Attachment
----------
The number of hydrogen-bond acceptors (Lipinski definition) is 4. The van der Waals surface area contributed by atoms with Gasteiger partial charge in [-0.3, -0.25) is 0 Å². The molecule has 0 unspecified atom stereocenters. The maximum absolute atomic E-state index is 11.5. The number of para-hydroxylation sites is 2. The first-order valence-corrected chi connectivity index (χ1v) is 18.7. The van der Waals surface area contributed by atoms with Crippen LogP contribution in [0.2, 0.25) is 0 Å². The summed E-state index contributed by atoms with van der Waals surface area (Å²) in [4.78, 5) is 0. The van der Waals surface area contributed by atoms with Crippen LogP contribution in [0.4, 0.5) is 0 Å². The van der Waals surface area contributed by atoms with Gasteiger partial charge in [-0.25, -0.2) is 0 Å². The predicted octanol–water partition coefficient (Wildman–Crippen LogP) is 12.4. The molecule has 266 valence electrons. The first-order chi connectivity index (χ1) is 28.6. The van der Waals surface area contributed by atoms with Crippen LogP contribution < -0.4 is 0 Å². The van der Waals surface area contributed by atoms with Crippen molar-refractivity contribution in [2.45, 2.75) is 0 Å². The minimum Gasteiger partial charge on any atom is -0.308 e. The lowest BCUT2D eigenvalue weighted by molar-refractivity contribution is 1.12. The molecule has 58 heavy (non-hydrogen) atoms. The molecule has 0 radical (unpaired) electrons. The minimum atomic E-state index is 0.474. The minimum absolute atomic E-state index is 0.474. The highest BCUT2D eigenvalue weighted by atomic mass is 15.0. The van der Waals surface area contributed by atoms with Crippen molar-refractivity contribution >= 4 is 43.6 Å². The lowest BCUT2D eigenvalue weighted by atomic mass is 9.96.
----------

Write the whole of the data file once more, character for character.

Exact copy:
The number of hydrogen-bond acceptors (Lipinski definition) is 4. The van der Waals surface area contributed by atoms with Gasteiger partial charge in [-0.3, -0.25) is 0 Å². The molecule has 0 unspecified atom stereocenters. The maximum absolute atomic E-state index is 11.5. The number of para-hydroxylation sites is 2. The first-order valence-corrected chi connectivity index (χ1v) is 18.7. The van der Waals surface area contributed by atoms with Crippen LogP contribution in [0.2, 0.25) is 0 Å². The summed E-state index contributed by atoms with van der Waals surface area (Å²) in [4.78, 5) is 0. The van der Waals surface area contributed by atoms with Crippen LogP contribution in [0.4, 0.5) is 0 Å². The van der Waals surface area contributed by atoms with Gasteiger partial charge in [-0.25, -0.2) is 0 Å². The predicted octanol–water partition coefficient (Wildman–Crippen LogP) is 12.4. The molecule has 266 valence electrons. The first-order chi connectivity index (χ1) is 28.6. The van der Waals surface area contributed by atoms with Crippen LogP contribution < -0.4 is 0 Å². The van der Waals surface area contributed by atoms with Crippen molar-refractivity contribution in [2.45, 2.75) is 0 Å². The minimum Gasteiger partial charge on any atom is -0.308 e. The lowest BCUT2D eigenvalue weighted by molar-refractivity contribution is 1.12. The molecule has 58 heavy (non-hydrogen) atoms. The molecule has 0 radical (unpaired) electrons. The minimum atomic E-state index is 0.474. The minimum absolute atomic E-state index is 0.474. The highest BCUT2D eigenvalue weighted by atomic mass is 15.0. The van der Waals surface area contributed by atoms with Crippen molar-refractivity contribution >= 4 is 43.6 Å². The lowest BCUT2D eigenvalue weighted by atomic mass is 9.96.